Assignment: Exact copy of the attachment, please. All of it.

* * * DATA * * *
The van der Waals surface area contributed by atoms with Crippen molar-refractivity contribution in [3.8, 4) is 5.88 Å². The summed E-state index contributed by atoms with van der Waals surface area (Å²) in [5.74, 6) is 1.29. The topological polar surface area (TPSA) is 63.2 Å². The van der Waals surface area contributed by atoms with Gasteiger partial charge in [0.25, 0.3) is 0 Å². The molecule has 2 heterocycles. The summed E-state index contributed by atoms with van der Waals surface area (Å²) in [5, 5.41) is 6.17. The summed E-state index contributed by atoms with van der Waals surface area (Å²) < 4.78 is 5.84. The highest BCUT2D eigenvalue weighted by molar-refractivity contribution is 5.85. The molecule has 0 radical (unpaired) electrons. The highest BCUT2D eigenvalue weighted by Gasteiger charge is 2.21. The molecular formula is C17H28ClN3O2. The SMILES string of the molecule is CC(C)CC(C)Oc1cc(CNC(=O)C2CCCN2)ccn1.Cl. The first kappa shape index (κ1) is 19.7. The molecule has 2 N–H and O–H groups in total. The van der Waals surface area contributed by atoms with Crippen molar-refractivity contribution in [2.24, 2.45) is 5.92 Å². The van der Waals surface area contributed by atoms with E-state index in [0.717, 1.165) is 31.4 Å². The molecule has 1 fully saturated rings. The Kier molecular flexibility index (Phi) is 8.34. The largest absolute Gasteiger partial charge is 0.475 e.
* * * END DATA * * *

The van der Waals surface area contributed by atoms with Crippen molar-refractivity contribution in [3.8, 4) is 5.88 Å². The summed E-state index contributed by atoms with van der Waals surface area (Å²) in [5.74, 6) is 1.29. The topological polar surface area (TPSA) is 63.2 Å². The van der Waals surface area contributed by atoms with Gasteiger partial charge in [0.25, 0.3) is 0 Å². The molecule has 2 heterocycles. The summed E-state index contributed by atoms with van der Waals surface area (Å²) in [5, 5.41) is 6.17. The summed E-state index contributed by atoms with van der Waals surface area (Å²) < 4.78 is 5.84. The highest BCUT2D eigenvalue weighted by molar-refractivity contribution is 5.85. The molecule has 0 radical (unpaired) electrons. The highest BCUT2D eigenvalue weighted by Gasteiger charge is 2.21. The molecular formula is C17H28ClN3O2. The SMILES string of the molecule is CC(C)CC(C)Oc1cc(CNC(=O)C2CCCN2)ccn1.Cl. The first kappa shape index (κ1) is 19.7. The molecule has 2 N–H and O–H groups in total. The van der Waals surface area contributed by atoms with Crippen molar-refractivity contribution in [2.24, 2.45) is 5.92 Å². The van der Waals surface area contributed by atoms with E-state index in [0.717, 1.165) is 31.4 Å². The molecule has 1 fully saturated rings. The Kier molecular flexibility index (Phi) is 8.34. The largest absolute Gasteiger partial charge is 0.475 e.